Lori Beckett continues a series of blog posts on the upcoming edited volume, Child Poverty in Wales: Exploring the Challenges for Schooling Future Generations.

What do we know? It’s a fairly straightforward question that’s common enough, but it was a pointed question when it came to the findings of the 2018 Children First needs assessment on Trem y Mynydd. The team of frontline workers and critical friends who assembled to preview draft reports on Caryl Lewis’s data analyses had much to say about what it’s like to be poor in a rich country. But seemingly nothing came of their practical knowledge all being fed to local and national governments with the intention to inform requisite amendments to policies and programs, including some adjustments in service provision to help eliminate child poverty. Consequently we had nothing to show but a shared knowledge of the lived experiences of child poverty and some visible emotional reactions to the lack of government actions.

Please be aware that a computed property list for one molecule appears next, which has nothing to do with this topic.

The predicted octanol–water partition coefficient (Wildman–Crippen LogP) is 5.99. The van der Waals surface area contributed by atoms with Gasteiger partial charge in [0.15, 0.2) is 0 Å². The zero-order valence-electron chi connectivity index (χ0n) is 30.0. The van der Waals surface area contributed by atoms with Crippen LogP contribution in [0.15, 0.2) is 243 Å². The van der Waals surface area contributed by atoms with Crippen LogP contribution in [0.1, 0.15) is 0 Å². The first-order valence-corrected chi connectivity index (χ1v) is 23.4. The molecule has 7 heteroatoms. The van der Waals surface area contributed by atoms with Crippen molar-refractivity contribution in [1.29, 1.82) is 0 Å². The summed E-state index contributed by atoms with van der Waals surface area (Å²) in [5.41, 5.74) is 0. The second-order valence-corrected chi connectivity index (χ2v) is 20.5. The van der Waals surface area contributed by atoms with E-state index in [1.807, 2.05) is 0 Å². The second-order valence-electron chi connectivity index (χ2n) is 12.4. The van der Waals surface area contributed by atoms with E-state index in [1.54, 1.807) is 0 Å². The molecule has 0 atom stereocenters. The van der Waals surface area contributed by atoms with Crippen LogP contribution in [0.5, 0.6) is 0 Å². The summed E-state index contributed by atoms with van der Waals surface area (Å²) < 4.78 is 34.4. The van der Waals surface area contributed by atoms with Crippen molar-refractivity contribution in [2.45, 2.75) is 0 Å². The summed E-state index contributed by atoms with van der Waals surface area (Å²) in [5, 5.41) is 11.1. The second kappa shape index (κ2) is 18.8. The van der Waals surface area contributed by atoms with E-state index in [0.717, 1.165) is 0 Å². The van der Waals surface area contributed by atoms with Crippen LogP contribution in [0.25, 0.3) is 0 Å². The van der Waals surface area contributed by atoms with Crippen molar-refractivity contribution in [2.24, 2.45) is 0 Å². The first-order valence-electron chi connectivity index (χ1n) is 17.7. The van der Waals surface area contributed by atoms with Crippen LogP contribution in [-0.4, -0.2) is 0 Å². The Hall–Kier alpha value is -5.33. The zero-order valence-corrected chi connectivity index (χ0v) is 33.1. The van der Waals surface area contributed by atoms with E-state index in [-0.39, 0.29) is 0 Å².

Yet again we were witnessing another self-fulfilling prophecy when set against residents’ sentiments about irrelevant research that showed no dividend. Given their serious misgivings about a continuous line of people coming on to the housing estate over the years, asking questions, prying, probing, even judging, and front-line workers’ views about failed anti-poverty policies, it came as a surprise to hear a call for further research. There was robust discussion about what exactly this meant, which brought us to ‘ethnography that makes a difference’ in Mills and Morton’s (2013) book, Ethnography and Education. This focused the mind not only on our shared moral and political obligations to local residents but also on the relationship between research and politics.

Lori Beckett is now semi-retired as Visiting Professor at Bangor University, and is academic partner to a local school-community (given the pseudonym Trem y Mynydd) in Gwynedd.

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